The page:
The British pound fell to a 31-year-low against the US dollar on Tuesday, slipping by more than half-a-percent to trade at £0.78 to the dollar, Reuters reported. On Monday, the currency fell by more than 1% after British Prime Minister Theresa May on Sunday announced that the country will start the formal process to exit the European Union by the end of March 2017. The two sides will enter an initial two-year-long negotiation period after the process is started.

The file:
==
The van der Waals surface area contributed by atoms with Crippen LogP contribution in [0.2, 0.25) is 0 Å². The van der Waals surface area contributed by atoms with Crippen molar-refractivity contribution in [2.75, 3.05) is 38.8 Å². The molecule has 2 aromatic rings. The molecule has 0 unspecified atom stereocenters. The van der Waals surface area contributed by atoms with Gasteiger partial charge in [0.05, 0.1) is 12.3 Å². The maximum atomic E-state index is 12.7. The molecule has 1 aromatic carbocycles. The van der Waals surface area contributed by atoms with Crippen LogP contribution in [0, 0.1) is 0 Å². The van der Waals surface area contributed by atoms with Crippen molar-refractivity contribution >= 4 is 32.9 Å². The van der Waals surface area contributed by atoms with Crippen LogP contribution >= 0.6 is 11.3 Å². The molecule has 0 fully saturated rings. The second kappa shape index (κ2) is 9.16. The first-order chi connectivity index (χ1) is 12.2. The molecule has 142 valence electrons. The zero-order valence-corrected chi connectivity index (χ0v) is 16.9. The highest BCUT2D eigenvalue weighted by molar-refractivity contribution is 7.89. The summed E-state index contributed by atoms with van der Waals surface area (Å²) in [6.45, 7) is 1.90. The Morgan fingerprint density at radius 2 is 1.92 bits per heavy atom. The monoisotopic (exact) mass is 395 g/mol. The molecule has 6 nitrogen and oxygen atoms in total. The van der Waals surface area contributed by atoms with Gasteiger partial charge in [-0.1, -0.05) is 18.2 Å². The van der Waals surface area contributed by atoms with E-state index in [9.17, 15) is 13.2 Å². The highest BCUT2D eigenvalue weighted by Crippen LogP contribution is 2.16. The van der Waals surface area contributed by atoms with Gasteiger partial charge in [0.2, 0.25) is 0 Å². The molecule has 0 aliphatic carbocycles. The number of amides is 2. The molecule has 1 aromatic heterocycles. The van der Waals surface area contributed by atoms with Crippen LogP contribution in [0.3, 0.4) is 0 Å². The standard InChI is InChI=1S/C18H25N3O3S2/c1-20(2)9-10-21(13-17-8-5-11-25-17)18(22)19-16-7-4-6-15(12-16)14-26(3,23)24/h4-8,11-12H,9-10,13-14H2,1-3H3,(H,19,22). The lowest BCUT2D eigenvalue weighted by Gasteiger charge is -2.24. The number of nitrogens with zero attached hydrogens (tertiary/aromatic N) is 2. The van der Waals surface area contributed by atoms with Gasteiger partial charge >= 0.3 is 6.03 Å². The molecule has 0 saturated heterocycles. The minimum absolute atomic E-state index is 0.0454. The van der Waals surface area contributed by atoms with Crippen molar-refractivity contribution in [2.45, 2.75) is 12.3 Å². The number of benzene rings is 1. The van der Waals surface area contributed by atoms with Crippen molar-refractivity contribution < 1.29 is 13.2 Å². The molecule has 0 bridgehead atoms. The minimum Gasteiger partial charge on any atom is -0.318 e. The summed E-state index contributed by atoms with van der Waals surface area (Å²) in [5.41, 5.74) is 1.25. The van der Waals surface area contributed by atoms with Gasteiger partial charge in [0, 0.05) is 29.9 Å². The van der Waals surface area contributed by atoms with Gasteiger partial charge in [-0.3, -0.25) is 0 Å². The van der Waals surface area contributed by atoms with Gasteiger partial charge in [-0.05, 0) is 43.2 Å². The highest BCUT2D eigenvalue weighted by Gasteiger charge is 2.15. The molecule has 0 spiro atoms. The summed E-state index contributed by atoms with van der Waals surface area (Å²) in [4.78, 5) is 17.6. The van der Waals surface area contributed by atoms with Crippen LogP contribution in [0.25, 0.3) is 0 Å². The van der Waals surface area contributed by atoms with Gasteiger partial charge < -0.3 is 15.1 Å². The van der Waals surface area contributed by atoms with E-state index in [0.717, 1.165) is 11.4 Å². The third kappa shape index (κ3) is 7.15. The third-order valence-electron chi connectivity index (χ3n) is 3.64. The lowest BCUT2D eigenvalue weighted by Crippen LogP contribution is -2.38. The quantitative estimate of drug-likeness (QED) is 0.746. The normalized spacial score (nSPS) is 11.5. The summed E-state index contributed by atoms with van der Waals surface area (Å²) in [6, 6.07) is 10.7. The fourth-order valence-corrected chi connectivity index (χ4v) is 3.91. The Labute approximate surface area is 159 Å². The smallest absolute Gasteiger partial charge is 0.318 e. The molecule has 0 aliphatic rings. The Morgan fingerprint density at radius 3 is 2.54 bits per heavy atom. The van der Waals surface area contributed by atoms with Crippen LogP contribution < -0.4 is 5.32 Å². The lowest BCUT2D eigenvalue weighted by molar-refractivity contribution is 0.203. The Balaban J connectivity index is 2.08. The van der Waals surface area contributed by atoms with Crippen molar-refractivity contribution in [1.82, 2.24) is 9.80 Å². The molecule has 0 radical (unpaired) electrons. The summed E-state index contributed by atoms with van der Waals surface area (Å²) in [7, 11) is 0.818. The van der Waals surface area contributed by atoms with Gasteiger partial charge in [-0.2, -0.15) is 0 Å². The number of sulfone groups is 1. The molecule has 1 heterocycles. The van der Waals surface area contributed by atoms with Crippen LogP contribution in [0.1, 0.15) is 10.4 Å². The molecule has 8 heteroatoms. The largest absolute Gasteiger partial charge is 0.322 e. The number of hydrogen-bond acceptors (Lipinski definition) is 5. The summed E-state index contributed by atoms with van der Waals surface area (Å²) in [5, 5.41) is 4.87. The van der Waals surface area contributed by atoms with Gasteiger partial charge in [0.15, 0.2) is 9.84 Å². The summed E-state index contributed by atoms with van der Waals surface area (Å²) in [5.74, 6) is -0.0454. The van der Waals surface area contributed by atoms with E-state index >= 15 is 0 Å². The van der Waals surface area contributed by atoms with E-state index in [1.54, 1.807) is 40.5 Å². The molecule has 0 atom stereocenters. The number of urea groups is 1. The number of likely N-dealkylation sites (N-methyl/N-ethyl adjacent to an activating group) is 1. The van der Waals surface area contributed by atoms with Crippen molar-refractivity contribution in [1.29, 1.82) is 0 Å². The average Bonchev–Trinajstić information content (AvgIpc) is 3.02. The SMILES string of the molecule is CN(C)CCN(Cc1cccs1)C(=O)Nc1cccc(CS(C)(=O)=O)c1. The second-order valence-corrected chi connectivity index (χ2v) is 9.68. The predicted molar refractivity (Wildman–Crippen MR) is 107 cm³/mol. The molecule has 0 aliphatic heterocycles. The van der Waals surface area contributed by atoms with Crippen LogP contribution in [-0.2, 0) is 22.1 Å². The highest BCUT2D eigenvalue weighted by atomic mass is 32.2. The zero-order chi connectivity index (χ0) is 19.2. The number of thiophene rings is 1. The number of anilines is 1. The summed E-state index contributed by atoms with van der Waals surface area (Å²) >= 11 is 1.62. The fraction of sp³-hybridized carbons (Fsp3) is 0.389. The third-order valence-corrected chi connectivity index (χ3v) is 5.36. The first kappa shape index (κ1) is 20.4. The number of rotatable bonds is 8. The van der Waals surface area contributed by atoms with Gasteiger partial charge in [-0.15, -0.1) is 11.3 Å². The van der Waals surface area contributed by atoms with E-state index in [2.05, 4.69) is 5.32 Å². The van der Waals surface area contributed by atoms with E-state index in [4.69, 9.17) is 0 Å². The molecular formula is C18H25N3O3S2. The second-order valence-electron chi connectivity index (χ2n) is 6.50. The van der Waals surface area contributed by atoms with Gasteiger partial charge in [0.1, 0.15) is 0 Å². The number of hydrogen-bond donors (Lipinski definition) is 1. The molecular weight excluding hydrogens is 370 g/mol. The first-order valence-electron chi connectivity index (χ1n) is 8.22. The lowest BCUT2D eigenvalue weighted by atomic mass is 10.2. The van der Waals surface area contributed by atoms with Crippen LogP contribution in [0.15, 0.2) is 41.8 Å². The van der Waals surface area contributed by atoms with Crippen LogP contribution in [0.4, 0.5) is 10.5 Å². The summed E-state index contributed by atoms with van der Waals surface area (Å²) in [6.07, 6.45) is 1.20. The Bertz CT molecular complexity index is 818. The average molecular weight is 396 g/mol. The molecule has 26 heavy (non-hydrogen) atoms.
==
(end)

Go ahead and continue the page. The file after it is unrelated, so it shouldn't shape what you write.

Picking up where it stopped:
The pound and the British economy continue to face the impact of the United Kingdom’s decision to exit the EU. In September, auditing company KPMG found that more than three-fourths of the chiefs of companies in Britain are considering moving base abroad as a result of the vote. KPMG United Kingdom Chairman Simon Collins said company heads were coming up with contingency plans in the wake of uncertainty over the UK-EU divorce.

In a historic referendum in June, Britain had voted 52% to 48% to exit the EU.